C. Black Holes
Black holes are objects so dense that not even light can escape
their gravity and, since nothing can travel faster than light, nothing can
escape from inside a black hole. Nevertheless, there is now a great deal
of observational evidence for the existence of two types of black holes:
those with masses of a typical star (4-15 times the mass of our Sun), and
those with masses of a typical galaxy. This evidence comes not from seeing
the black holes directly, but by observing the behavior of stars and other
material near them!
Galaxy-mass black holes are found in Active Galactic Nuclei (AGN). They
are thought to have the mass of about 10 to 100 billion Suns! The mass of
one of these supermassive black holes has recently been measured using
radio astronomy. X-ray observations of iron in the accretion disks may
actually be showing the effects of massive black holes as well.
The Electromagnetic Spectrum as a Probe of the
All objects in our Universe emit, reflect, and absorb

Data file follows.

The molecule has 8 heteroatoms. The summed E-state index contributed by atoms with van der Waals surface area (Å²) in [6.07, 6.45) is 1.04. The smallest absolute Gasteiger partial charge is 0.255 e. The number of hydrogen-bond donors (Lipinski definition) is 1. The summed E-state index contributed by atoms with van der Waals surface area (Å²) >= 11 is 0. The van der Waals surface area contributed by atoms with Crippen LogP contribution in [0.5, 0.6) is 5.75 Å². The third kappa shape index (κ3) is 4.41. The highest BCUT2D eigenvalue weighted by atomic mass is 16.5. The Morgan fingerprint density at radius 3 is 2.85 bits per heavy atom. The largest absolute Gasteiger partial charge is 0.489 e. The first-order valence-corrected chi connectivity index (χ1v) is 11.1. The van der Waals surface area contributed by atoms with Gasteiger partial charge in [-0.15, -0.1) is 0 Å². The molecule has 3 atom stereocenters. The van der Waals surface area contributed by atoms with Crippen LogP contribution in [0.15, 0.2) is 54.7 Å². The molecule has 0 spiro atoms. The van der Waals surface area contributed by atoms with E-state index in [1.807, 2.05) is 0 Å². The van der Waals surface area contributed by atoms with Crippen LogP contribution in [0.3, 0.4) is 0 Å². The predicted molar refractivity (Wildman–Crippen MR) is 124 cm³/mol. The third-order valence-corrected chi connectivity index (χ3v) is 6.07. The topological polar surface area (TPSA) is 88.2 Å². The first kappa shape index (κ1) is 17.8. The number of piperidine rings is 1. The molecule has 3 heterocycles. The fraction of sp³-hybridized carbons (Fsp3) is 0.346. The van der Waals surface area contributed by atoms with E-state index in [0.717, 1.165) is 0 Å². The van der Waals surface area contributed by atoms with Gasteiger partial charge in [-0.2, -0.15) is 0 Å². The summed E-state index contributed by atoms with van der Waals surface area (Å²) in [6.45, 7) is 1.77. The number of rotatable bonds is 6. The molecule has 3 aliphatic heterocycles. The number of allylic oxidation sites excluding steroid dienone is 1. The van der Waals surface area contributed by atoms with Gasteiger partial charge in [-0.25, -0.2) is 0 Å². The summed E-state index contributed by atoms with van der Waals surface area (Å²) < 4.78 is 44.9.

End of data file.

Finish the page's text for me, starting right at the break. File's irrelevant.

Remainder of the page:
electromagnetic radiation in their own distinctive ways. The way an object
does this provides it special characteristics which scientists can use to
probe an objectís composition, temperature, density, age, motion,
distance, and other chemical and physical characteristics. Astronomers can
time events (for instance, recording exactly when a binary star system is
eclipsed and for how long), can obtain the energy distribution of a source
(by passing its electromagnetic radiation through a prism or grating to
break it into component colors), or can record the appearance of a source
(such as taking an image of the source). These three methods are by no
means exclusive of each other, but each reveals different aspects of a
source and each method gives the astronomer slightly different
While the night sky has always served as a source of wonder and
mystery, it has only been in the past few decades that we have had the
tools to look at the Universe over the entire electromagnetic (EM)
spectrum and see it in all of its glory. Once we were able to use
space-based instruments to examine infrared, ultraviolet, X-ray, and gamma-ray emissions, we found objects that were otherwise invisible to us (e.g.,
black holes and neutron stars). A "view from space" is critical
since radiation in these ranges cannot penetrate the Earth's atmosphere.
Many objects in the heavens "light up" with wavelengths too
short or too long for the human eye to see, and most objects can only be
fully understood by combining observations of behavior and appearance in
different regions of the EM spectrum.
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